To summarize, Captain Bell’s journal debunks the Ingram Fabrication Theory and, when viewed along with the Saturday Evening Post article reprint in the Green Mountain Freeman, shows that the Bell disturbances–how ever benign or severe they might have been–had become known to people outside of the Middle Tennessee region.
Here is Captain Bell’s journal entry as published in the 1950s (copyright 1957, the Arthur H. Clark Company) and used here for the purpose of education under the Fair-Use law:
Captain John R. Bell’s full journal, including catalog and citation information, is available online, here.
The other referenced account, the Green Mountain Freeman’s reprint of the Saturday Evening Post’s “Bell Witch” article, known as “The Tennessee Ghost,” is shown below:
The February 7, 1856 edition of the Green Mountain Freeman can be read online, here. My 2017 write-up about the Green Mountain Freeman article and the now-defunct Ingram Fabrication Theory can be found here.
Thanks for reading. So long for now.
Blues and Roots Radio, a large international broadcasting network, has ranked The Bell Witch – Let the Game Begin in their global Top Ten, debuting at #7.
Kudos to my partners in crime–Snapper Long, Jimmy Williams, and Lydia Bain–for their hard work and musicianship, and to the others for their behind-the-scenes dedication to the project.
And, special kudos to the Bell Witch for leaving us alone while we worked, at least up to the point when we shot the promo trailer video (which is another story).
Haven’t heard it yet? Give it a listen at YouTube.
Want to know more? Check out the promo trailer with behind-the-scenes footage and performer interviews, here.
Had a great time in Brownsville, Tennessee, Friday night! The weather was right, and the 120+ who came to the BELL WITCH lecture+QA+Signing event seemed to enjoy it. Thanks so much for coming out!
It was also great catching up with old friends and ghost-hunting buddies I haven’t seen in a while (some of which drove from as far away as Mississippi and Arkansas to attend), and making some new friends as well.
A big thank you to WBBJ TV in Jackson, Keith at WNWS, the crew at Radio Brownsville, and the supportive friends who helped to spread the word!
And a VERY SPECIAL thank you to Sonia and her wonderful staff at the Delta Heritage Center for their hard work, professionalism, attention to detail, and rolling out this event with flawless execution!
Next Up: Clarksville, Tennessee
I’m proud to be a part of A&E’s new fall TV series, “Cursed: The Bell Witch!”
This show goes where other productions wouldn’t go, and sheds much-needed light on one of America’s most terrifying ghost stories. The top-notch crew and other cast members went above and beyond in making sure the legend was “done right,” and it was both an honor and a pleasure to work with them.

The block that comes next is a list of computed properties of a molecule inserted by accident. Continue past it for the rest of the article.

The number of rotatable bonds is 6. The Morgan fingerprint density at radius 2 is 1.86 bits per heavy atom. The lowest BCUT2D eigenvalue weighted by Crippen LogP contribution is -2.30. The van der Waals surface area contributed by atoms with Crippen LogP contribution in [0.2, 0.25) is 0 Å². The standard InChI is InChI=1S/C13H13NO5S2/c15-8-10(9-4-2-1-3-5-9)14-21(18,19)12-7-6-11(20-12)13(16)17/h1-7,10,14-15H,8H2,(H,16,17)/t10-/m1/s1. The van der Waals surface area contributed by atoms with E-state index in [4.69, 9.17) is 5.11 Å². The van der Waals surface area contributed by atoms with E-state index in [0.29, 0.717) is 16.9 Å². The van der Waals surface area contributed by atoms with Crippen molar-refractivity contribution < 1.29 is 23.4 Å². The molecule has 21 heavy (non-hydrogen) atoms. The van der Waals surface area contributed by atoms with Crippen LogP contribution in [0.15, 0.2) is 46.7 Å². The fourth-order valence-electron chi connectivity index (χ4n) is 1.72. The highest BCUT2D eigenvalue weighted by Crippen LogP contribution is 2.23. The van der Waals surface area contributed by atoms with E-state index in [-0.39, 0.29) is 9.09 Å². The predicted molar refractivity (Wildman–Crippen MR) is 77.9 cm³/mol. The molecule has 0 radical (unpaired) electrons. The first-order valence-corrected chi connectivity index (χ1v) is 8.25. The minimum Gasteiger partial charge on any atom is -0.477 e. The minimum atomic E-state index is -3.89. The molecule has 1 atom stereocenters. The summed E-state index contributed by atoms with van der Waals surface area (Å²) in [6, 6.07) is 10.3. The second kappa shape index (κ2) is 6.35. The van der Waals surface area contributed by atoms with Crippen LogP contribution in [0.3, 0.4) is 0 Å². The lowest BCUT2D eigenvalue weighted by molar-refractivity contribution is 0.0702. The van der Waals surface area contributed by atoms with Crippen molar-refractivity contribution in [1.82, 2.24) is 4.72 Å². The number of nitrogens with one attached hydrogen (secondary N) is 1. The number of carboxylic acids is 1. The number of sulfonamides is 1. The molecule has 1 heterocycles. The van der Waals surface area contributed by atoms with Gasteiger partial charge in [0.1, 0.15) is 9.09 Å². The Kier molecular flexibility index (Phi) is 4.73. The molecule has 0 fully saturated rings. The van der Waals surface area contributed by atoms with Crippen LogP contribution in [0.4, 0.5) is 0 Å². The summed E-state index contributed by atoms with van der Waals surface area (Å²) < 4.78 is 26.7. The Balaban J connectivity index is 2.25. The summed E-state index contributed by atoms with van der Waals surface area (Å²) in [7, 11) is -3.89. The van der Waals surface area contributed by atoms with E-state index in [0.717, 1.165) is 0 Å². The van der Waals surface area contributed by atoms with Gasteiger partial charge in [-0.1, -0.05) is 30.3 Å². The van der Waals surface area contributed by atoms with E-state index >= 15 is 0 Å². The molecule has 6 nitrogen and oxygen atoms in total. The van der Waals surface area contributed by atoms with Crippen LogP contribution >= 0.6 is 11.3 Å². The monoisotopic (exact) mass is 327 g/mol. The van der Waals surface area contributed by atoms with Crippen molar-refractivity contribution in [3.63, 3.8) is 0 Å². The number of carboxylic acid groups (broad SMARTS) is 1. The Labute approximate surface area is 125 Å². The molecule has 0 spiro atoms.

I am unable to comment about the show’s plot or other details at this time, so I will leave you with A&E’s “first look” video of “Cursed: The Bell Witch!” Look for the show to begin airing in early October.
ALSO, for updates and more upcoming events and appearances, check out The Bell Witch Web Site, my Facebook page, and my Bell Witch book page. But for now… enjoy the following video. Thanks for watching!
Tuesday May 19th — 8p Central / 9p Eastern, I will be joining Michael Johnson and Steven LaChance for a discussion of the Sultana Disaster, the Bell Witch, and more! This will be on THE FEAR radio.
Click here to listen live!
Thanks for listening!
I’ll be joining Dean on “The Kentucky Ghost Hunter” radio show this Thursday night, May 7th, from 9P-10P Central Time. The show airs on WXMZ 99.9 FM in Hartford, KY (broadcasts to Bowling Green, Owensboro, west central Kentucky area). If you’re not in that area, you can listen live at http://tunein.com/radio/WXMZ-999-s24029/
On Thursday, May 14th, I’ll be joining ParaDelphia Radio for a discussion of the “Bell Witch” at 8P Central / 9P Eastern. You can listen to the live broadcast or the podcast at: www.paradelphia.com
Get your spook on!
Here are a couple photos from my lecture event in Chattanooga, TN on March 5th. The venue, a large retirement center, was situated atop a huge mountain. Talk about cold and windy…whoosh!
More events will be announced soon!
Full Lecture and Book Signing
“The Bell Witch and Other Southern Ghosts”
6:00PM – 7:45PM (Central)
Warren County Public Library
Bob Kirby Branch
175 Iron Skillet Ct.
Bowling Green, KY
More information: Click here
For driving directions, please plug the address into Google Maps.